Initial Areas of Emphasis. Our initial investigations will focus on heart failure and will explore the paradigm that disease pathogenesis is governed by a multi-hit model that can be intervened upon through individualized precision medicine strategies. We postulate that patient specific genomic variants govern disease susceptibility and initiation (primary hit), and that maladaptive inflammatory responses to tissue injury and/or dysfunction (secondary hits) contribute to disease progression. Furthermore, we believe that the development of therapeutics that target each of these mechanisms will revolutionize the care of heart failure patients.
Functional Genomics of Dilated Cardiomyopathy (DCM): Single Cell Mapping of the Human Heart
DCM represents a prominent cause of heart failure in children and adults and is the most common diagnosis in patients listed for heart transplantation. Mutations are increasingly being identified in patients with DCM, a disease previously thought to be idiopathic. Little is known about whether patients who carry mutations in different genes for DCM display distinct disease phenotypes and/or different clinical outcomes including responses to medical therapies.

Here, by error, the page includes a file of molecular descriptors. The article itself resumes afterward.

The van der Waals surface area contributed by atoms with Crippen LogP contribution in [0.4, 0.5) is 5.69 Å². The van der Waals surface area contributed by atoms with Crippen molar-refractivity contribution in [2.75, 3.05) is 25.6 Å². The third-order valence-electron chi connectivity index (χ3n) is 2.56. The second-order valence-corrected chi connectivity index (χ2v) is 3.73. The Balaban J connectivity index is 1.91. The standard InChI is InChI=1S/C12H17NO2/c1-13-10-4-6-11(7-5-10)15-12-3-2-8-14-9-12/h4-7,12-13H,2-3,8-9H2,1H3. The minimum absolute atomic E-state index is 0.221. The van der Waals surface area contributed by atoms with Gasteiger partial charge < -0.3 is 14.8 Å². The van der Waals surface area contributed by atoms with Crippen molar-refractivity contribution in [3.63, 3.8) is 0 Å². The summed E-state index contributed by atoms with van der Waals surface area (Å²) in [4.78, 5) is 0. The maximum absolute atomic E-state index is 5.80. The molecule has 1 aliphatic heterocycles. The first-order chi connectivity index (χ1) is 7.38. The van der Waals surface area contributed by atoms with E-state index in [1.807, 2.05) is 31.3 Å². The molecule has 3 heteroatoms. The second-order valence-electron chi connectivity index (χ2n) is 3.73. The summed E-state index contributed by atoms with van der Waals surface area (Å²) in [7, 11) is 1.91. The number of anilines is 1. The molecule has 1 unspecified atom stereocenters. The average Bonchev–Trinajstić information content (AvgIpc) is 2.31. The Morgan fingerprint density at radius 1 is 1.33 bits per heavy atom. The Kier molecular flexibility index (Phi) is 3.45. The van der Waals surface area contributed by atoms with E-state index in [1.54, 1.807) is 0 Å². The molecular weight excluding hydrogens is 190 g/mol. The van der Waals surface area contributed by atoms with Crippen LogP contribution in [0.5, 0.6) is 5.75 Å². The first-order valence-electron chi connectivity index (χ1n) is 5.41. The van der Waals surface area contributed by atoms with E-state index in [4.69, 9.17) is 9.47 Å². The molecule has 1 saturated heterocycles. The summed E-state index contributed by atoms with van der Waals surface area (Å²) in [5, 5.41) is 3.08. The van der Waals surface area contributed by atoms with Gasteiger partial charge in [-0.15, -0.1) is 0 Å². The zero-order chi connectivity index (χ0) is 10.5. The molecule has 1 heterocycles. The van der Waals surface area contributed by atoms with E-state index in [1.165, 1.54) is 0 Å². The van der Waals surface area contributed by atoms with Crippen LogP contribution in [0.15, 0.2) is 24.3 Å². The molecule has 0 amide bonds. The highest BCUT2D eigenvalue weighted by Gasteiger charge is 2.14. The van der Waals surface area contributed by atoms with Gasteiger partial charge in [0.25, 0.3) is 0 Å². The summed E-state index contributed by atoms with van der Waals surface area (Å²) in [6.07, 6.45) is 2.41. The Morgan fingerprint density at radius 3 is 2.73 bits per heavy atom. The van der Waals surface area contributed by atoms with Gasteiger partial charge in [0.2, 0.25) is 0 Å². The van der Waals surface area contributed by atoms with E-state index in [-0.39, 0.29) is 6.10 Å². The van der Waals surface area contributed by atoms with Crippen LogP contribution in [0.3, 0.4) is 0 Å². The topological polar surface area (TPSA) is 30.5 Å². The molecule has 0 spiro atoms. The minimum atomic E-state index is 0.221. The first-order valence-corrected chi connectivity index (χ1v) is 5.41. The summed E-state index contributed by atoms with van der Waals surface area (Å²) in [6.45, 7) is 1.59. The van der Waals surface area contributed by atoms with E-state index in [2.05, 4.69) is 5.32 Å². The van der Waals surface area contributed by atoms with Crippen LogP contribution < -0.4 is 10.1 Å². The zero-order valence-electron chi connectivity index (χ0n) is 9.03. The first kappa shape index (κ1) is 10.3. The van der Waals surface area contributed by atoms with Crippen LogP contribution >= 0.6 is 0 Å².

We believe that DCM should be reclassified based on mutations that give rise to phenotypes. If genetic subtypes of heart failure can be identified based on the mutations found in DCM patients, then unique therapeutic interventions may be designed and used to treat DCM.
The Washington University Heart Failure Registry (WU-HF Registry) and the Translational Cardiovascular Biobank and Repository (TCBR) are two clinical resources that have been developed to address the genetic subsets of heart failure though phenotypic and pathological analyses. Single nuclei RNA sequencing and single cell RNA sequencing are innovative technologies used within the lab to understand the gene expression of specific cell types in different DCM genotypes.
Novel approaches utilizing engineered heart tissues provide the opportunity to obtain new and unprecedented information into how individual DCM mutations influence mechanical, structural, and electrophysiological properties that contribute to heart failure pathogenesis.